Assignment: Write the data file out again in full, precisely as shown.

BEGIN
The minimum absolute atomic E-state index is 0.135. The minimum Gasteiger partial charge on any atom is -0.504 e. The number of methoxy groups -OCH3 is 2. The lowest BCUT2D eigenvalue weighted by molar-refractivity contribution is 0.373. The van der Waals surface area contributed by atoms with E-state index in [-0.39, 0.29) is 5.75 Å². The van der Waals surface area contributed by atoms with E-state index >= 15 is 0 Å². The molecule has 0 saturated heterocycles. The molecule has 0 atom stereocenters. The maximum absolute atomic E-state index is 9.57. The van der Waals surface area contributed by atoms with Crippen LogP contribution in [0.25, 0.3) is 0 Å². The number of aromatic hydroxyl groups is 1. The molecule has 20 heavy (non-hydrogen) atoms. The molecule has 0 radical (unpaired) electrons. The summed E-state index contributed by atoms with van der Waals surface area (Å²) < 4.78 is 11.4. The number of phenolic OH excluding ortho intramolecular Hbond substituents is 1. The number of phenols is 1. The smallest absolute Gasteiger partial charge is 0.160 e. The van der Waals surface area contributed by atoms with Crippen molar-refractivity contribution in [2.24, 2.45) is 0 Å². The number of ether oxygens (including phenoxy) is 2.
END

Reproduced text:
The minimum absolute atomic E-state index is 0.135. The minimum Gasteiger partial charge on any atom is -0.504 e. The number of methoxy groups -OCH3 is 2. The lowest BCUT2D eigenvalue weighted by molar-refractivity contribution is 0.373. The van der Waals surface area contributed by atoms with E-state index in [-0.39, 0.29) is 5.75 Å². The van der Waals surface area contributed by atoms with E-state index >= 15 is 0 Å². The molecule has 0 saturated heterocycles. The molecule has 0 atom stereocenters. The maximum absolute atomic E-state index is 9.57. The van der Waals surface area contributed by atoms with Crippen LogP contribution in [0.25, 0.3) is 0 Å². The number of aromatic hydroxyl groups is 1. The molecule has 20 heavy (non-hydrogen) atoms. The molecule has 0 radical (unpaired) electrons. The summed E-state index contributed by atoms with van der Waals surface area (Å²) < 4.78 is 11.4. The number of phenolic OH excluding ortho intramolecular Hbond substituents is 1. The number of phenols is 1. The smallest absolute Gasteiger partial charge is 0.160 e. The van der Waals surface area contributed by atoms with Crippen molar-refractivity contribution in [2.24, 2.45) is 0 Å². The number of ether oxygens (including phenoxy) is 2.